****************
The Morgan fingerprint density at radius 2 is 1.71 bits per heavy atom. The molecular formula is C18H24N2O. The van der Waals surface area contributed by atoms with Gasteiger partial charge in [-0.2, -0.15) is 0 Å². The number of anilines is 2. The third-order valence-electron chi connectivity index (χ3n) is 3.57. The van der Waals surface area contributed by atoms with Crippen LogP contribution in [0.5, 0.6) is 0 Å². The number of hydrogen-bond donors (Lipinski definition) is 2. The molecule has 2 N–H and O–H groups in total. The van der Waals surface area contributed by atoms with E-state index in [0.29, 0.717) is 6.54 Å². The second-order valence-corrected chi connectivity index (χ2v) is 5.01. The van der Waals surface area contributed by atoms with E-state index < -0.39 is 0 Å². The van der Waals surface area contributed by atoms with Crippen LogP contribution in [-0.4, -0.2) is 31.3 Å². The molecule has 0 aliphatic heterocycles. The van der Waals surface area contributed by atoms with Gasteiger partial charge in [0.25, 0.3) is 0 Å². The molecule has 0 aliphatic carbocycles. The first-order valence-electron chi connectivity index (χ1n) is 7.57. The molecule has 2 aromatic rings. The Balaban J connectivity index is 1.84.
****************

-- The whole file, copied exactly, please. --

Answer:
The Morgan fingerprint density at radius 2 is 1.71 bits per heavy atom. The molecular formula is C18H24N2O. The van der Waals surface area contributed by atoms with Gasteiger partial charge in [-0.2, -0.15) is 0 Å². The number of anilines is 2. The third-order valence-electron chi connectivity index (χ3n) is 3.57. The van der Waals surface area contributed by atoms with Crippen LogP contribution in [0.5, 0.6) is 0 Å². The number of hydrogen-bond donors (Lipinski definition) is 2. The molecule has 2 N–H and O–H groups in total. The van der Waals surface area contributed by atoms with E-state index in [0.29, 0.717) is 6.54 Å². The second-order valence-corrected chi connectivity index (χ2v) is 5.01. The van der Waals surface area contributed by atoms with E-state index < -0.39 is 0 Å². The van der Waals surface area contributed by atoms with Crippen LogP contribution in [-0.4, -0.2) is 31.3 Å². The molecule has 0 aliphatic heterocycles. The van der Waals surface area contributed by atoms with Gasteiger partial charge in [0.25, 0.3) is 0 Å². The molecule has 0 aliphatic carbocycles. The first-order valence-electron chi connectivity index (χ1n) is 7.57. The molecule has 2 aromatic rings. The Balaban J connectivity index is 1.84.